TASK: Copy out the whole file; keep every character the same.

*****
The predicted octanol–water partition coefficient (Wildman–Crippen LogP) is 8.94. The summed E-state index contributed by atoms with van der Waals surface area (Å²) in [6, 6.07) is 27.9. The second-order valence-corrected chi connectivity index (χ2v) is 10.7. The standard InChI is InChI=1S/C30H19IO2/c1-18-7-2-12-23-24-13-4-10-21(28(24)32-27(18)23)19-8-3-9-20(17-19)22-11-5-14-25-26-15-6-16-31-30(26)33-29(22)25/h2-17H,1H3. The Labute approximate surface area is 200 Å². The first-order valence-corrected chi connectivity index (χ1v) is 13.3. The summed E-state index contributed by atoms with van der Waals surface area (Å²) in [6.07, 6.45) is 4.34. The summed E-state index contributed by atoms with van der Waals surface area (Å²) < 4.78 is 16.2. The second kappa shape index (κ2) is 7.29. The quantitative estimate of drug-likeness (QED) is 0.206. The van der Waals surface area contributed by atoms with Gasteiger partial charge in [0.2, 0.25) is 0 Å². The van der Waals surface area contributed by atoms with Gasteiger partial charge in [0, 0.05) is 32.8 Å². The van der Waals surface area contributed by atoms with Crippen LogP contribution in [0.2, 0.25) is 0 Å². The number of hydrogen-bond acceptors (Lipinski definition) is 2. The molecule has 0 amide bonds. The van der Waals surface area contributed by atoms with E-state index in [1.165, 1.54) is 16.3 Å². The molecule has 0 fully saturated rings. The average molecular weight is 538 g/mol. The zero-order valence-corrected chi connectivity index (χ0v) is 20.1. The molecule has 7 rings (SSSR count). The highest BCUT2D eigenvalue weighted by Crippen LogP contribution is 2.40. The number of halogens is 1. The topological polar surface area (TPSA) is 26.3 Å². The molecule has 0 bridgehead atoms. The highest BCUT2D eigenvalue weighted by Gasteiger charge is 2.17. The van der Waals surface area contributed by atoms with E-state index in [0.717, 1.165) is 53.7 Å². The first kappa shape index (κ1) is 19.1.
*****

The predicted octanol–water partition coefficient (Wildman–Crippen LogP) is 8.94. The summed E-state index contributed by atoms with van der Waals surface area (Å²) in [6, 6.07) is 27.9. The second-order valence-corrected chi connectivity index (χ2v) is 10.7. The standard InChI is InChI=1S/C30H19IO2/c1-18-7-2-12-23-24-13-4-10-21(28(24)32-27(18)23)19-8-3-9-20(17-19)22-11-5-14-25-26-15-6-16-31-30(26)33-29(22)25/h2-17H,1H3. The Labute approximate surface area is 200 Å². The first-order valence-corrected chi connectivity index (χ1v) is 13.3. The summed E-state index contributed by atoms with van der Waals surface area (Å²) in [6.07, 6.45) is 4.34. The summed E-state index contributed by atoms with van der Waals surface area (Å²) < 4.78 is 16.2. The second kappa shape index (κ2) is 7.29. The quantitative estimate of drug-likeness (QED) is 0.206. The van der Waals surface area contributed by atoms with Gasteiger partial charge in [0.2, 0.25) is 0 Å². The van der Waals surface area contributed by atoms with Gasteiger partial charge in [0, 0.05) is 32.8 Å². The van der Waals surface area contributed by atoms with Crippen LogP contribution in [0.2, 0.25) is 0 Å². The number of hydrogen-bond acceptors (Lipinski definition) is 2. The molecule has 0 amide bonds. The van der Waals surface area contributed by atoms with E-state index in [1.165, 1.54) is 16.3 Å². The molecule has 0 fully saturated rings. The average molecular weight is 538 g/mol. The zero-order valence-corrected chi connectivity index (χ0v) is 20.1. The molecule has 7 rings (SSSR count). The highest BCUT2D eigenvalue weighted by Crippen LogP contribution is 2.40. The number of halogens is 1. The topological polar surface area (TPSA) is 26.3 Å². The molecule has 0 bridgehead atoms. The highest BCUT2D eigenvalue weighted by Gasteiger charge is 2.17. The van der Waals surface area contributed by atoms with E-state index in [0.717, 1.165) is 53.7 Å². The first kappa shape index (κ1) is 19.1.